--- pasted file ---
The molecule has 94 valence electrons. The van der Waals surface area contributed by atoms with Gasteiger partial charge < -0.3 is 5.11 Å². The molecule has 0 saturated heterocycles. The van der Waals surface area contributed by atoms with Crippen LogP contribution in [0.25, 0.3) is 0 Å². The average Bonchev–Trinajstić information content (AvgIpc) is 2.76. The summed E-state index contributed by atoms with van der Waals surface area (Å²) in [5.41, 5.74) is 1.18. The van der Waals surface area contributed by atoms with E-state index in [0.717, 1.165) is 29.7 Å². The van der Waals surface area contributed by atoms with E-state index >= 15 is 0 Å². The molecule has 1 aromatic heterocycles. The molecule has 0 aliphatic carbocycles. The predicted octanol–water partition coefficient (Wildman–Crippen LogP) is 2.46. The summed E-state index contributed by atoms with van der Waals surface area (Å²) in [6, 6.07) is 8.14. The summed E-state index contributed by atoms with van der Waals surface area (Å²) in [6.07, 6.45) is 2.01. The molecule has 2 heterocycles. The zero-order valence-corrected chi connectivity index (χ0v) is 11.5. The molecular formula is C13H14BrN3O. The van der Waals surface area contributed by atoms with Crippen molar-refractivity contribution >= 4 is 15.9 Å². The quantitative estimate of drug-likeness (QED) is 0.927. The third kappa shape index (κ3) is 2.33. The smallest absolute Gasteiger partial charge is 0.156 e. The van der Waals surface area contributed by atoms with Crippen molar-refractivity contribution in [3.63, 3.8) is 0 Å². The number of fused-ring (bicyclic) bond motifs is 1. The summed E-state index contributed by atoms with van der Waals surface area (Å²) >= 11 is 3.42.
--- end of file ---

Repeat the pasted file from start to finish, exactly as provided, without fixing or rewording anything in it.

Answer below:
The molecule has 94 valence electrons. The van der Waals surface area contributed by atoms with Gasteiger partial charge < -0.3 is 5.11 Å². The molecule has 0 saturated heterocycles. The van der Waals surface area contributed by atoms with Crippen LogP contribution in [0.25, 0.3) is 0 Å². The average Bonchev–Trinajstić information content (AvgIpc) is 2.76. The summed E-state index contributed by atoms with van der Waals surface area (Å²) in [5.41, 5.74) is 1.18. The van der Waals surface area contributed by atoms with E-state index in [0.717, 1.165) is 29.7 Å². The van der Waals surface area contributed by atoms with E-state index >= 15 is 0 Å². The molecule has 1 aromatic heterocycles. The molecule has 0 aliphatic carbocycles. The predicted octanol–water partition coefficient (Wildman–Crippen LogP) is 2.46. The summed E-state index contributed by atoms with van der Waals surface area (Å²) in [6, 6.07) is 8.14. The summed E-state index contributed by atoms with van der Waals surface area (Å²) in [6.07, 6.45) is 2.01. The molecule has 2 heterocycles. The zero-order valence-corrected chi connectivity index (χ0v) is 11.5. The molecular formula is C13H14BrN3O. The van der Waals surface area contributed by atoms with Crippen molar-refractivity contribution >= 4 is 15.9 Å². The quantitative estimate of drug-likeness (QED) is 0.927. The third kappa shape index (κ3) is 2.33. The smallest absolute Gasteiger partial charge is 0.156 e. The van der Waals surface area contributed by atoms with Crippen molar-refractivity contribution in [3.63, 3.8) is 0 Å². The number of fused-ring (bicyclic) bond motifs is 1. The summed E-state index contributed by atoms with van der Waals surface area (Å²) >= 11 is 3.42.